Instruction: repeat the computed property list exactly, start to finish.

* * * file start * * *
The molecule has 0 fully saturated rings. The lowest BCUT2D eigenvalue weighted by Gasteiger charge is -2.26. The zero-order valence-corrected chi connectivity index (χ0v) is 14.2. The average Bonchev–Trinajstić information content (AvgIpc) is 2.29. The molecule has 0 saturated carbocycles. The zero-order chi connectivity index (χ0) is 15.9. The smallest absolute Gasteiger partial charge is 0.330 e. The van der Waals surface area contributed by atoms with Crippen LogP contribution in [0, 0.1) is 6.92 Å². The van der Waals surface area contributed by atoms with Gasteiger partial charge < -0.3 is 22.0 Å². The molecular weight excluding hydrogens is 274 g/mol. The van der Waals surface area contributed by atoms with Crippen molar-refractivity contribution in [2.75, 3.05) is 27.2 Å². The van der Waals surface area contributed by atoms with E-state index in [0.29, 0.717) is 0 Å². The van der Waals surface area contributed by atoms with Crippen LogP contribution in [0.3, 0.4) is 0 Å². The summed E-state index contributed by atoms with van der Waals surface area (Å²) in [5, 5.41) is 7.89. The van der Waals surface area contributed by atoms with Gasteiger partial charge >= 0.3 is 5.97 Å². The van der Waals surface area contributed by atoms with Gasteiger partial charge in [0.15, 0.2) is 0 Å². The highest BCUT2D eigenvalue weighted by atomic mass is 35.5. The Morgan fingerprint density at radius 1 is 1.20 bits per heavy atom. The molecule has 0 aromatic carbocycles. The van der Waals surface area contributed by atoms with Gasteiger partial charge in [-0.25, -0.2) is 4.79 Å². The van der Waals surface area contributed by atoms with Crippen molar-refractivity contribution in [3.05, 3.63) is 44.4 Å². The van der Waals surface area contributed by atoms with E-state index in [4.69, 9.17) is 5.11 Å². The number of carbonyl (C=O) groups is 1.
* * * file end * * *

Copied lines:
The molecule has 0 fully saturated rings. The lowest BCUT2D eigenvalue weighted by Gasteiger charge is -2.26. The zero-order valence-corrected chi connectivity index (χ0v) is 14.2. The average Bonchev–Trinajstić information content (AvgIpc) is 2.29. The molecule has 0 saturated carbocycles. The zero-order chi connectivity index (χ0) is 15.9. The smallest absolute Gasteiger partial charge is 0.330 e. The van der Waals surface area contributed by atoms with Crippen LogP contribution in [0, 0.1) is 6.92 Å². The van der Waals surface area contributed by atoms with Gasteiger partial charge < -0.3 is 22.0 Å². The molecular weight excluding hydrogens is 274 g/mol. The van der Waals surface area contributed by atoms with Crippen molar-refractivity contribution in [2.75, 3.05) is 27.2 Å². The van der Waals surface area contributed by atoms with E-state index in [0.29, 0.717) is 0 Å². The van der Waals surface area contributed by atoms with Crippen LogP contribution in [0.3, 0.4) is 0 Å². The summed E-state index contributed by atoms with van der Waals surface area (Å²) in [5, 5.41) is 7.89. The van der Waals surface area contributed by atoms with Gasteiger partial charge >= 0.3 is 5.97 Å². The van der Waals surface area contributed by atoms with Gasteiger partial charge in [0.15, 0.2) is 0 Å². The highest BCUT2D eigenvalue weighted by atomic mass is 35.5. The Morgan fingerprint density at radius 1 is 1.20 bits per heavy atom. The molecule has 0 aromatic carbocycles. The van der Waals surface area contributed by atoms with Gasteiger partial charge in [-0.25, -0.2) is 4.79 Å². The van der Waals surface area contributed by atoms with Crippen molar-refractivity contribution in [3.05, 3.63) is 44.4 Å². The van der Waals surface area contributed by atoms with E-state index in [4.69, 9.17) is 5.11 Å². The number of carbonyl (C=O) groups is 1.